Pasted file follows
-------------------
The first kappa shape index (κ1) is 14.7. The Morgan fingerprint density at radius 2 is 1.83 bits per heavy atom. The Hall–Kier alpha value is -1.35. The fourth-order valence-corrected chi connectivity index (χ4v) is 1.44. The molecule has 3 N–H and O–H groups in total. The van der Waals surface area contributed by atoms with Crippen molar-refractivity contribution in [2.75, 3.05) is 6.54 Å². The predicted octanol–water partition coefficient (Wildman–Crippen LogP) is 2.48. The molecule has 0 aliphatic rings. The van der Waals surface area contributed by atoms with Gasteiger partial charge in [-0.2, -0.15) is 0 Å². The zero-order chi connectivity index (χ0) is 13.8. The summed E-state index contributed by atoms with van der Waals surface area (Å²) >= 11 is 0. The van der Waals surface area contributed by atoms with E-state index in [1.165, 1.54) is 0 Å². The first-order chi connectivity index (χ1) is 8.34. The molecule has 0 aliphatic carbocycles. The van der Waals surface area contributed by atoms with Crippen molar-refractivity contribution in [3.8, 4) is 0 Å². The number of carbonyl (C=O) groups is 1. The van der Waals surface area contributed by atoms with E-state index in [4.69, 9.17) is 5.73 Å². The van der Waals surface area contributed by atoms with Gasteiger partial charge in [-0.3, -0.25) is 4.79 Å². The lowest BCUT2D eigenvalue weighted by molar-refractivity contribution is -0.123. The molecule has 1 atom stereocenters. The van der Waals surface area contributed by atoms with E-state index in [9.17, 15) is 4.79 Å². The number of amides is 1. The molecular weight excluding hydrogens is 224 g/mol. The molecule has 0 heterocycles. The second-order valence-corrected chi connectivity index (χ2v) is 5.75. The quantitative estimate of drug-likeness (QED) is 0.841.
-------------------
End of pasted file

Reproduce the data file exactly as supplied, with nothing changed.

The first kappa shape index (κ1) is 14.7. The Morgan fingerprint density at radius 2 is 1.83 bits per heavy atom. The Hall–Kier alpha value is -1.35. The fourth-order valence-corrected chi connectivity index (χ4v) is 1.44. The molecule has 3 N–H and O–H groups in total. The van der Waals surface area contributed by atoms with Crippen molar-refractivity contribution in [2.75, 3.05) is 6.54 Å². The predicted octanol–water partition coefficient (Wildman–Crippen LogP) is 2.48. The molecule has 0 aliphatic rings. The van der Waals surface area contributed by atoms with Gasteiger partial charge in [-0.2, -0.15) is 0 Å². The zero-order chi connectivity index (χ0) is 13.8. The summed E-state index contributed by atoms with van der Waals surface area (Å²) >= 11 is 0. The van der Waals surface area contributed by atoms with E-state index in [1.165, 1.54) is 0 Å². The first-order chi connectivity index (χ1) is 8.34. The molecule has 0 aliphatic carbocycles. The van der Waals surface area contributed by atoms with Crippen molar-refractivity contribution in [3.8, 4) is 0 Å². The number of carbonyl (C=O) groups is 1. The van der Waals surface area contributed by atoms with E-state index in [4.69, 9.17) is 5.73 Å². The van der Waals surface area contributed by atoms with Gasteiger partial charge in [-0.3, -0.25) is 4.79 Å². The lowest BCUT2D eigenvalue weighted by molar-refractivity contribution is -0.123. The molecule has 1 atom stereocenters. The van der Waals surface area contributed by atoms with E-state index in [9.17, 15) is 4.79 Å². The number of amides is 1. The molecular weight excluding hydrogens is 224 g/mol. The molecule has 0 heterocycles. The second-order valence-corrected chi connectivity index (χ2v) is 5.75. The quantitative estimate of drug-likeness (QED) is 0.841.